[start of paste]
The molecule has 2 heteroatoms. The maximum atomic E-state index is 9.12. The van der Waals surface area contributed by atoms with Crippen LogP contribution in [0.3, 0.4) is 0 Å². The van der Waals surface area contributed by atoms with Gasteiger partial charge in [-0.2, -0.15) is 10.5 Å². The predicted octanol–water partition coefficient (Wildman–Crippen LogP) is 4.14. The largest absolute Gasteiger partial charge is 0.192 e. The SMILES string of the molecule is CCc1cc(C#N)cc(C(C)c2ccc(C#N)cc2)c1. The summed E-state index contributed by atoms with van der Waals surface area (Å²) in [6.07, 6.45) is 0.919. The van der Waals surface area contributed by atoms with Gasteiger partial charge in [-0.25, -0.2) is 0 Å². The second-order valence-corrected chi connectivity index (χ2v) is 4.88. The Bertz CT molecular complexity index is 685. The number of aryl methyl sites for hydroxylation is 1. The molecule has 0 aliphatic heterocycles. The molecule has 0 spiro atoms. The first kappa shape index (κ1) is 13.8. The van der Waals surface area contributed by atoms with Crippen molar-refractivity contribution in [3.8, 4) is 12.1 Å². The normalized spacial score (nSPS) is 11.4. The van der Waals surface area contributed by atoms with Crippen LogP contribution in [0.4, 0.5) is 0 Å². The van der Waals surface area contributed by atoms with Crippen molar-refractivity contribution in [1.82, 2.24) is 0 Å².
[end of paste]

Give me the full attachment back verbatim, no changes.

The molecule has 2 heteroatoms. The maximum atomic E-state index is 9.12. The van der Waals surface area contributed by atoms with Crippen LogP contribution in [0.3, 0.4) is 0 Å². The van der Waals surface area contributed by atoms with Gasteiger partial charge in [-0.2, -0.15) is 10.5 Å². The predicted octanol–water partition coefficient (Wildman–Crippen LogP) is 4.14. The largest absolute Gasteiger partial charge is 0.192 e. The SMILES string of the molecule is CCc1cc(C#N)cc(C(C)c2ccc(C#N)cc2)c1. The summed E-state index contributed by atoms with van der Waals surface area (Å²) in [6.07, 6.45) is 0.919. The van der Waals surface area contributed by atoms with Gasteiger partial charge in [-0.25, -0.2) is 0 Å². The second-order valence-corrected chi connectivity index (χ2v) is 4.88. The Bertz CT molecular complexity index is 685. The number of aryl methyl sites for hydroxylation is 1. The molecule has 0 aliphatic heterocycles. The molecule has 0 spiro atoms. The first kappa shape index (κ1) is 13.8. The van der Waals surface area contributed by atoms with Crippen molar-refractivity contribution in [3.8, 4) is 12.1 Å². The normalized spacial score (nSPS) is 11.4. The van der Waals surface area contributed by atoms with Crippen LogP contribution in [0.4, 0.5) is 0 Å². The van der Waals surface area contributed by atoms with Crippen molar-refractivity contribution in [1.82, 2.24) is 0 Å².